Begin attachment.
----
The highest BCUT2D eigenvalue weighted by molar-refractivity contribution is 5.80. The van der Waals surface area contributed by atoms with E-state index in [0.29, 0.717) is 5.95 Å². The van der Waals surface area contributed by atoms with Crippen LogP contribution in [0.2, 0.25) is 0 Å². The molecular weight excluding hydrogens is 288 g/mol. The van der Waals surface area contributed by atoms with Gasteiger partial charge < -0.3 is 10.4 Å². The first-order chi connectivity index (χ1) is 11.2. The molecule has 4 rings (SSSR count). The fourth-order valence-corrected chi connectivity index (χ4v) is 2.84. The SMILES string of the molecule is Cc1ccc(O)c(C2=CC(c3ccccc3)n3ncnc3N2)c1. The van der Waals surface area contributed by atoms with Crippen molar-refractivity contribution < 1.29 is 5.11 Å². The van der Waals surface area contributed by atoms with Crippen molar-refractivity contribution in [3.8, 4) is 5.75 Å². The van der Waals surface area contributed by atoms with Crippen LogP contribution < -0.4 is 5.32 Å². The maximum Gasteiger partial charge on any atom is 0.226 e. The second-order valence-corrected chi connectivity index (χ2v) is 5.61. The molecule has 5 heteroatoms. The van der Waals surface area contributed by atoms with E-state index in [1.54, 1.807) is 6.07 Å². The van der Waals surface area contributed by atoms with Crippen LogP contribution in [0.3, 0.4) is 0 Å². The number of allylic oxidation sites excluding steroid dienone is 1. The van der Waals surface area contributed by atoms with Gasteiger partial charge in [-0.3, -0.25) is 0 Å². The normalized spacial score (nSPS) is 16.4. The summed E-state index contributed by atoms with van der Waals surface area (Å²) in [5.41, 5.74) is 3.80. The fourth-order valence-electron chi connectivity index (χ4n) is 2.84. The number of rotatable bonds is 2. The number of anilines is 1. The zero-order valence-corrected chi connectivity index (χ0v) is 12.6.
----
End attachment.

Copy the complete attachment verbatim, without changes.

The highest BCUT2D eigenvalue weighted by molar-refractivity contribution is 5.80. The van der Waals surface area contributed by atoms with E-state index in [0.29, 0.717) is 5.95 Å². The van der Waals surface area contributed by atoms with Crippen LogP contribution in [0.2, 0.25) is 0 Å². The molecular weight excluding hydrogens is 288 g/mol. The van der Waals surface area contributed by atoms with Gasteiger partial charge < -0.3 is 10.4 Å². The first-order chi connectivity index (χ1) is 11.2. The molecule has 4 rings (SSSR count). The fourth-order valence-corrected chi connectivity index (χ4v) is 2.84. The SMILES string of the molecule is Cc1ccc(O)c(C2=CC(c3ccccc3)n3ncnc3N2)c1. The van der Waals surface area contributed by atoms with Crippen molar-refractivity contribution < 1.29 is 5.11 Å². The van der Waals surface area contributed by atoms with Crippen molar-refractivity contribution in [3.8, 4) is 5.75 Å². The van der Waals surface area contributed by atoms with Crippen LogP contribution < -0.4 is 5.32 Å². The maximum Gasteiger partial charge on any atom is 0.226 e. The second-order valence-corrected chi connectivity index (χ2v) is 5.61. The molecule has 5 heteroatoms. The van der Waals surface area contributed by atoms with E-state index in [1.54, 1.807) is 6.07 Å². The van der Waals surface area contributed by atoms with Crippen LogP contribution in [0.3, 0.4) is 0 Å². The number of allylic oxidation sites excluding steroid dienone is 1. The van der Waals surface area contributed by atoms with Gasteiger partial charge in [-0.3, -0.25) is 0 Å². The normalized spacial score (nSPS) is 16.4. The summed E-state index contributed by atoms with van der Waals surface area (Å²) in [5.41, 5.74) is 3.80. The fourth-order valence-electron chi connectivity index (χ4n) is 2.84. The number of rotatable bonds is 2. The number of anilines is 1. The zero-order valence-corrected chi connectivity index (χ0v) is 12.6.